Medicaid Fraud Control Units (“MFCUs”) have a responsibility to combat Medicaid fraud and patient abuse and neglect. Toward that end, each MFCU maintains statistical data as to the number of investigations, indictments, and convictions by the MFCUs, as well as the amount of monetary recoveries for both civil and criminal cases. Each year, a summary of this information is put together as to all MFCUs across the country. As such, in February 2015, the U.S. Department of Health and Human Services Office of the Inspector General (“HHS OIG”), released the fiscal year 2014 state-by-state comparison of the MFCUs. According to this data, New York ranked 1st in total recoveries, bringing in $378,434,543, with $2,452,239.00 coming from criminal recoveries and $375,982,304.00 in civil recoveries. Second on the list was Louisiana with $245,305,060.00 in overall recoveries. Texas, coming in 3rd, had total recoveries of $106,075,376.49. Florida, Illinois, and California were ranked 4th, 5th, and 6th, respectively. For purposes of the comparison, recoveries constitute the amount of money defendants are required to pay but not necessarily the money actually collected.
While New York has high recoveries, it also has high staffing, with 294 employees. In fact, New York’s MFCU has the highest number of staff across the entire country, outnumbering the next highest state by almost 100 employees: California MFCU, who is ranked 2nd for staffing, has 193 employees. Texas and Florida are next on the list with staffing of 175 and 161 respectively. Compared to the rest of the country these numbers seem relatively high. Most other state MFCUs have staff ranging from 4 to 55. However, large staff size may not necessarily correlate to high recoveries. For example, Louisiana, who was second on the list in terms of overall recoveries, only has 52 employees, whereas California, ranked 6th in terms of overall recoveries, has the second highest staff (and more than three times as many employees as Louisiana).
In looking at the three highest staffed MFCUs—New York, California, and Texas—New York seems to fair a little better in terms of end results. Of New York’s 746 total investigations, 142 resulted in indictments and charges, with 118 of those ending in convictions. New York also had 66 civil settlements and judgments. California and Texas had more total investigations than New York (1,194 and 1,303 respectively), but their investigations resulted in less convictions and settlements. California investigations resulted in 114 indictments and charges, with 97 total convictions and 20 civil settlements and judgments. Texas investigations resulted in 122 indictments and charges, ultimately ending with 90 convictions and 17 civil settlements and judgments. Again, high staffing numbers do not seem to necessarily correlate with more investigations. For example, Indiana (with only 55 staff on board) investigated 1,272 cases, and Ohio (with only 89 staff on board) investigated 1,190 cases.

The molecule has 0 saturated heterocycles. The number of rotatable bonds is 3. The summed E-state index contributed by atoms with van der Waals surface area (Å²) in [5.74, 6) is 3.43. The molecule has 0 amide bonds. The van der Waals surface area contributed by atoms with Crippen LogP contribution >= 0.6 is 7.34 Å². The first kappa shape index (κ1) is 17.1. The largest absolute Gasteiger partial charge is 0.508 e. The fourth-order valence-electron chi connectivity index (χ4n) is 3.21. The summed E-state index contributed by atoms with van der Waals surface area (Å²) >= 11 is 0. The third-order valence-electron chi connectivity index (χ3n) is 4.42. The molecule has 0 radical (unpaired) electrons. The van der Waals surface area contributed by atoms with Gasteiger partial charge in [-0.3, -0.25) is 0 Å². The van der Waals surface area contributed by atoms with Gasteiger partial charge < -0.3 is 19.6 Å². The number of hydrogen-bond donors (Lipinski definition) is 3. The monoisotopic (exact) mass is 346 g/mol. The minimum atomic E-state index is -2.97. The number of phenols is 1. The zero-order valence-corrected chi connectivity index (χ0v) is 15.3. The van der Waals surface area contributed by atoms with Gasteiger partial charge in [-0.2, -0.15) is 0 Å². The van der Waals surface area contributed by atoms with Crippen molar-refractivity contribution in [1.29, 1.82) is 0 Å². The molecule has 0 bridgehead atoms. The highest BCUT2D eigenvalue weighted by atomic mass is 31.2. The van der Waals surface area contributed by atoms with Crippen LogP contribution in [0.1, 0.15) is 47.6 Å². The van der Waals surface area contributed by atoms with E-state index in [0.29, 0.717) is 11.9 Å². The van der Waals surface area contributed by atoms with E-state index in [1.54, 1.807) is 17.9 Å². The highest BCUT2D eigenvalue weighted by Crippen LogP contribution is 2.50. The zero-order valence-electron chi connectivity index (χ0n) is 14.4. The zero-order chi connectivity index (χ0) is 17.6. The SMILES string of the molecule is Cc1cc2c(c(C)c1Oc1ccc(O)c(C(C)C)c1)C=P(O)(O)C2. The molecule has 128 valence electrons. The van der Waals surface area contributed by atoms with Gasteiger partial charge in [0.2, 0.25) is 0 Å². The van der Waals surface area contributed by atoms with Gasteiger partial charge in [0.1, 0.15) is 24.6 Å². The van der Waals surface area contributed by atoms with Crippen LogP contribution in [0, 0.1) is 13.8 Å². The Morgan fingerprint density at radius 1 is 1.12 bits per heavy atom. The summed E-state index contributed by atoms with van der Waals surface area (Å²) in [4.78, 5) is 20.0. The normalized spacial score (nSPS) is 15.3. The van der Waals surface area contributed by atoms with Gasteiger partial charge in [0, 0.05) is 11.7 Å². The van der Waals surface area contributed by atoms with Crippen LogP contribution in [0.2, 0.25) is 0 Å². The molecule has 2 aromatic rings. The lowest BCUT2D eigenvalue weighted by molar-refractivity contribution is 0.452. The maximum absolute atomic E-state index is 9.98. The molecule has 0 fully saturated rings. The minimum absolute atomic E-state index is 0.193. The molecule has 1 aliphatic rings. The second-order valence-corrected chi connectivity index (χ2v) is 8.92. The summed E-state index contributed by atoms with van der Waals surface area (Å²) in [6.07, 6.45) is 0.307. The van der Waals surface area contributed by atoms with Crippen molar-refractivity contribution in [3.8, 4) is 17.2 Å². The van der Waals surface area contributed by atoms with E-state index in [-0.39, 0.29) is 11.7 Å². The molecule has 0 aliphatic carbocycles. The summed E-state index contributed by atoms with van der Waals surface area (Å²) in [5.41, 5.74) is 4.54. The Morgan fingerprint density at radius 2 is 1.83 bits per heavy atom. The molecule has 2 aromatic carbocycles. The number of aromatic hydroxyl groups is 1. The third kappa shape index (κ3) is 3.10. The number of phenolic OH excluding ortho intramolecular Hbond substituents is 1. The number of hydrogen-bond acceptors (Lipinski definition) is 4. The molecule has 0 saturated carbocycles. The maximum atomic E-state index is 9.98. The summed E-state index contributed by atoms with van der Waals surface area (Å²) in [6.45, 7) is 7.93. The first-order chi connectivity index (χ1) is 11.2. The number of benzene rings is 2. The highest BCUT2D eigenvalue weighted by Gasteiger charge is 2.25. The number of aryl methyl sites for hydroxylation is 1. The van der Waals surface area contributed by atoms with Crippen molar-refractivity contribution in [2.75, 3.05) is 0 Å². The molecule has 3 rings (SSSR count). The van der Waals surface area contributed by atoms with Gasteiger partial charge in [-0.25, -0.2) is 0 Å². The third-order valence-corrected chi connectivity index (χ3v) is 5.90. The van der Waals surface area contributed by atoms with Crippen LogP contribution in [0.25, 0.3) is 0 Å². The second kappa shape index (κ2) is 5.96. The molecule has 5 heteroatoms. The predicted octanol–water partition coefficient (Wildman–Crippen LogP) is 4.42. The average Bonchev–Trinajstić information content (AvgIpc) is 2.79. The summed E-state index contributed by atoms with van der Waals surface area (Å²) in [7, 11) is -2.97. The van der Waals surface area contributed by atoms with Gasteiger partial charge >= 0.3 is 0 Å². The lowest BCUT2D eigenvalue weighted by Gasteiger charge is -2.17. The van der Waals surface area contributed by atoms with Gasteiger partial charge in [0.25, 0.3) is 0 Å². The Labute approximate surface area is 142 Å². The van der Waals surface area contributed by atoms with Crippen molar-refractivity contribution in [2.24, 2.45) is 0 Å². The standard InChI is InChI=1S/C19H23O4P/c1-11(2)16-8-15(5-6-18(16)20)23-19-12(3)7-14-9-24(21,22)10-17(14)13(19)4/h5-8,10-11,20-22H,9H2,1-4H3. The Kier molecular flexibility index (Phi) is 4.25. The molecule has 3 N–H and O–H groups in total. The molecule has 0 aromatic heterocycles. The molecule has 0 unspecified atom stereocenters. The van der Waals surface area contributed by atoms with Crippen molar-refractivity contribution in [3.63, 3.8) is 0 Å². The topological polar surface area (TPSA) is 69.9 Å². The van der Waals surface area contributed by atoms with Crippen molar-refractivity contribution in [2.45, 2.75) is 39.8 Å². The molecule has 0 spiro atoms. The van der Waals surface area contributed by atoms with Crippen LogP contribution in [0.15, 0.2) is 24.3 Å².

Breaking down the types of investigations a little further, HHS OIG separated the investigations into two categories: fraud and abuse/neglect cases. Looking specifically at New York, the MFCU more frequently investigated fraud as opposed to abuse or neglect. There were 618 fraud investigations compared to only 128 abuse/neglect investigations. With that said, however, in terms of what was ultimately indicted or charged, abused and neglect cases outweighed fraud cases. There were 62 fraud indictments or charges compared to 80 indictments or charges for abuse or neglect, with 53 ultimate convictions for fraud related crimes and 64 convictions for cases involving abuse or neglect.
New York, California, and Texas, unsurprisingly perhaps, since they have large numbers of staff on board, had the highest MFCU Grant Expenditures, with $45,814,464.43 for New York, $26,158,835.03 for California, and $26,158,835.03 for Texas. However, as to total Medicaid expenditures, California outspent New York: California came in at $68,248,444,914, with New York closely behind at $53,915,930,694. Texas was third on the list in total Medicaid expenditures at $32,831,310,090.
From the above statistics, it appears that New York’s MFCU is quite successful in investigating Medicaid fraud, abuse, and neglect. New York has high staff on board compared to other states, as well has high recovery amounts. With that said, it appears that New York seems to investigate more cases, but the proportion of those that are actually indicted or charged is relatively small comparatively.
This post was written by David R. Ross, Shareholder of O’Connell and Aronowitz, and Lindsay Zanello. Mr. Ross served as General Counsel and Director of Audits and Investigations at the OMIG and was also the Acting Medicaid Inspector General under Governors Pataki and Spitzer. Please contact Mr. Ross for more information at email@example.com.